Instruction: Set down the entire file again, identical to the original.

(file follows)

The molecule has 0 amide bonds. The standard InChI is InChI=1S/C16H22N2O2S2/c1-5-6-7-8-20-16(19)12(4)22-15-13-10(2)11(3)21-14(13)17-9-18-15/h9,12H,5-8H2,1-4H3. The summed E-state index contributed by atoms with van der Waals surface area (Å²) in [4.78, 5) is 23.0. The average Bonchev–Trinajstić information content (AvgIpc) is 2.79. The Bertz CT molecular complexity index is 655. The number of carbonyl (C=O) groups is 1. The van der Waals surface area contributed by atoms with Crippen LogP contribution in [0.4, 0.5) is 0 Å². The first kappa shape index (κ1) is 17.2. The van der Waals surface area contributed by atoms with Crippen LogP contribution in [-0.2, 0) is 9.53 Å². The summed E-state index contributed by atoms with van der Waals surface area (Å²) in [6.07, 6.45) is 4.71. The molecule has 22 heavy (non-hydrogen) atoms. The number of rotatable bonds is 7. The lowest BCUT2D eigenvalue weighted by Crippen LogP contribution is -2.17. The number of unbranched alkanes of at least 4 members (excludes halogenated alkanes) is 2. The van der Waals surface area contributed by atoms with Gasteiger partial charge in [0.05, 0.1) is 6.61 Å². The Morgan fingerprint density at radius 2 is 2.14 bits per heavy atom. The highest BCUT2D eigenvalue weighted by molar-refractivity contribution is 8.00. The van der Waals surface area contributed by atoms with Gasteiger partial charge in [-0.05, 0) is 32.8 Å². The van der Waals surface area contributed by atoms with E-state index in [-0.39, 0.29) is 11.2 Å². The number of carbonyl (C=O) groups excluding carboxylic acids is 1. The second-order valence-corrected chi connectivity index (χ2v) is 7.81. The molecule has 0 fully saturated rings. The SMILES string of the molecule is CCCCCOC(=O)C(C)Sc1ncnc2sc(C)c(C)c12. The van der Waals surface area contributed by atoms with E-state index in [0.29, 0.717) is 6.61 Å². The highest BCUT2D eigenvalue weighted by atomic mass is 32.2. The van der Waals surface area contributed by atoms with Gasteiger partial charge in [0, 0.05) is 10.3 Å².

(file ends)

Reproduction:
The molecule has 0 amide bonds. The standard InChI is InChI=1S/C16H22N2O2S2/c1-5-6-7-8-20-16(19)12(4)22-15-13-10(2)11(3)21-14(13)17-9-18-15/h9,12H,5-8H2,1-4H3. The summed E-state index contributed by atoms with van der Waals surface area (Å²) in [4.78, 5) is 23.0. The average Bonchev–Trinajstić information content (AvgIpc) is 2.79. The Bertz CT molecular complexity index is 655. The number of carbonyl (C=O) groups is 1. The van der Waals surface area contributed by atoms with Crippen LogP contribution in [0.4, 0.5) is 0 Å². The first kappa shape index (κ1) is 17.2. The van der Waals surface area contributed by atoms with Crippen LogP contribution in [-0.2, 0) is 9.53 Å². The summed E-state index contributed by atoms with van der Waals surface area (Å²) in [6.07, 6.45) is 4.71. The molecule has 22 heavy (non-hydrogen) atoms. The number of rotatable bonds is 7. The lowest BCUT2D eigenvalue weighted by Crippen LogP contribution is -2.17. The number of unbranched alkanes of at least 4 members (excludes halogenated alkanes) is 2. The van der Waals surface area contributed by atoms with Gasteiger partial charge in [0.05, 0.1) is 6.61 Å². The Morgan fingerprint density at radius 2 is 2.14 bits per heavy atom. The highest BCUT2D eigenvalue weighted by molar-refractivity contribution is 8.00. The van der Waals surface area contributed by atoms with Gasteiger partial charge in [-0.05, 0) is 32.8 Å². The van der Waals surface area contributed by atoms with E-state index in [-0.39, 0.29) is 11.2 Å². The number of carbonyl (C=O) groups excluding carboxylic acids is 1. The second-order valence-corrected chi connectivity index (χ2v) is 7.81. The molecule has 0 fully saturated rings. The SMILES string of the molecule is CCCCCOC(=O)C(C)Sc1ncnc2sc(C)c(C)c12. The van der Waals surface area contributed by atoms with E-state index in [0.29, 0.717) is 6.61 Å². The highest BCUT2D eigenvalue weighted by atomic mass is 32.2. The van der Waals surface area contributed by atoms with Gasteiger partial charge in [0, 0.05) is 10.3 Å².